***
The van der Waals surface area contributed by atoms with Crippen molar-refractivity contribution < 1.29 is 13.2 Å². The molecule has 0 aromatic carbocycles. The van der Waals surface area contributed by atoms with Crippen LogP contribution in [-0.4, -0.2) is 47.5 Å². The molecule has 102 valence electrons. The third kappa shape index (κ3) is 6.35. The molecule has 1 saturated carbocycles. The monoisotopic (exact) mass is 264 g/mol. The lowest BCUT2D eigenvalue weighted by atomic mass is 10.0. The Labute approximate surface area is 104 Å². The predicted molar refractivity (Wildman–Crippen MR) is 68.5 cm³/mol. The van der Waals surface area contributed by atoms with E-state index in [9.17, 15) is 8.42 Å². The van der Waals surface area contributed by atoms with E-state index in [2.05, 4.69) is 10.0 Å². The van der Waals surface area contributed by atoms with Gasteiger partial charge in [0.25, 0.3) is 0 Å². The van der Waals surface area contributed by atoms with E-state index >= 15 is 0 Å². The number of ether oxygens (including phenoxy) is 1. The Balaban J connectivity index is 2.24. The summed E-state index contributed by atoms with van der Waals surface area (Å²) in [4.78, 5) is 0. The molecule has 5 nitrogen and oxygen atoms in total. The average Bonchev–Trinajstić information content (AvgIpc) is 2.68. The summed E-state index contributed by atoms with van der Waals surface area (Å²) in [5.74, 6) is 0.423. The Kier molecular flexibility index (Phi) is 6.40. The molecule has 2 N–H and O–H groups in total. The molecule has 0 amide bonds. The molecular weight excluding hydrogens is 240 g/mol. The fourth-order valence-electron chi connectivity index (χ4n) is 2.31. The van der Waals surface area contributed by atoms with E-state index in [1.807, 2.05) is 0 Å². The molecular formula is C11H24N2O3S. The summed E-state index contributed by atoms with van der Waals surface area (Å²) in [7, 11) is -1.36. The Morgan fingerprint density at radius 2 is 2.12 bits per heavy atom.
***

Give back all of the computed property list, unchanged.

The van der Waals surface area contributed by atoms with Crippen molar-refractivity contribution < 1.29 is 13.2 Å². The molecule has 0 aromatic carbocycles. The van der Waals surface area contributed by atoms with Crippen LogP contribution in [-0.4, -0.2) is 47.5 Å². The molecule has 102 valence electrons. The third kappa shape index (κ3) is 6.35. The molecule has 1 saturated carbocycles. The monoisotopic (exact) mass is 264 g/mol. The lowest BCUT2D eigenvalue weighted by atomic mass is 10.0. The Labute approximate surface area is 104 Å². The predicted molar refractivity (Wildman–Crippen MR) is 68.5 cm³/mol. The van der Waals surface area contributed by atoms with E-state index in [9.17, 15) is 8.42 Å². The van der Waals surface area contributed by atoms with E-state index in [2.05, 4.69) is 10.0 Å². The van der Waals surface area contributed by atoms with Gasteiger partial charge in [0.25, 0.3) is 0 Å². The van der Waals surface area contributed by atoms with E-state index >= 15 is 0 Å². The number of ether oxygens (including phenoxy) is 1. The Balaban J connectivity index is 2.24. The summed E-state index contributed by atoms with van der Waals surface area (Å²) in [4.78, 5) is 0. The molecule has 5 nitrogen and oxygen atoms in total. The average Bonchev–Trinajstić information content (AvgIpc) is 2.68. The summed E-state index contributed by atoms with van der Waals surface area (Å²) in [5.74, 6) is 0.423. The Kier molecular flexibility index (Phi) is 6.40. The molecule has 2 N–H and O–H groups in total. The molecule has 0 amide bonds. The molecular weight excluding hydrogens is 240 g/mol. The fourth-order valence-electron chi connectivity index (χ4n) is 2.31. The van der Waals surface area contributed by atoms with E-state index in [1.807, 2.05) is 0 Å². The molecular formula is C11H24N2O3S. The summed E-state index contributed by atoms with van der Waals surface area (Å²) in [7, 11) is -1.36. The Morgan fingerprint density at radius 2 is 2.12 bits per heavy atom.